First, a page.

Tiger Woods to talk

Since allegations of his marital infidelity arose in November, golfer Tiger Woods, known as one of the world's most private and image-conscious sports stars, finds his personal life exposed and scrutinized like never before.
By Howard Kurtz
Washington Post Staff Writer
Thursday, February 18, 2010; 9:13 AM

There it was, the lead story on ABC's "World News": Tiger to speak on Friday.

The world's most famous golfer will take no questions; so much for the Oprah route. He will basically deliver a televised mea culpa and hope that he will be allowed to reenter polite society -- and the upcoming Masters.

Will it work? Will Tiger be able to rise above the muck of all the mistresses without taking a single question?

Will society conclude that he has "suffered enough" because he lost all those corporate endorsements and went (though he's never confirmed this) to a sex rehab clinic?

Will his wife be anywhere in the same Zip code?

Do golfing fans want him back bad enough? Ratings for the tour have plummeted 54 percent in his absence.

Remember, he has not appeared in public since the bizarre, late-night crash that led to all the stories about the nightclub hostesses and porn stars and steamy text messages -- since we all lost count of his trail of girlfriends.

"While Tiger feels that what happened is fundamentally a matter between him and his wife," the statement says, "he also recognizes that he has hurt and let down a lot of other people who were close to him." That's big of him.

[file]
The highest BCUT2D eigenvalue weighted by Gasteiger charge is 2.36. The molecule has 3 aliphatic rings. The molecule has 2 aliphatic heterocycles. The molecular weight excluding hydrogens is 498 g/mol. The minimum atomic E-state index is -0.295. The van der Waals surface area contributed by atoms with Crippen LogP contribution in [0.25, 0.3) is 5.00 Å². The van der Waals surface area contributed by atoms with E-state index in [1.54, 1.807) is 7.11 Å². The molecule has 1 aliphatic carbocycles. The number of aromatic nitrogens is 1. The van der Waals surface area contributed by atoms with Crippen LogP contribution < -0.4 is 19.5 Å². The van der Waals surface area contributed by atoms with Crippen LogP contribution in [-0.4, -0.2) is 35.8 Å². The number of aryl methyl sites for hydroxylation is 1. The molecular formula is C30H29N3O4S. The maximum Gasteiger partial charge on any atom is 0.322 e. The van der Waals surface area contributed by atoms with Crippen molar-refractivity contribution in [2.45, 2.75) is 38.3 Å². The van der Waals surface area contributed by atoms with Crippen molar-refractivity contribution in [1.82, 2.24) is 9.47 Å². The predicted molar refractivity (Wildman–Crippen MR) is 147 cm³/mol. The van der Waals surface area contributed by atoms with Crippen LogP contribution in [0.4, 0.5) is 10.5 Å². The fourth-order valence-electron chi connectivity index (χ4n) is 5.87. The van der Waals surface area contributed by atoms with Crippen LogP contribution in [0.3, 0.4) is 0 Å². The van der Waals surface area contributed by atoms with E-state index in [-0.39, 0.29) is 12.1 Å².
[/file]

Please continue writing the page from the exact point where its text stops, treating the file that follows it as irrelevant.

I think Tiger Woods should eventually be able to return to his sport. This just has an awfully stage-managed feel.

"In a clear-cut message that this Tiger isn't changing his 'control-freak' stripes," says the New York Post, "Woods, 34, is stubbornly refusing to take any questions about his horn-dogging from the few handpicked reporters he is allowing to attend his appearance at PGA Tour headquarters in Ponte Vedra Beach, Fla."

Says Daily News columnist Mike Lupica: "Woods will be coming back to launch a new, 2010 version of Tiger Woods, the same as if he were launching this year's version of his video game. . . .

"If speaking this way is the best Woods can do, he should skip us and go directly to the golf course. . . . The only thing that really makes all of these people remotely remorseful is that he finally got caught."

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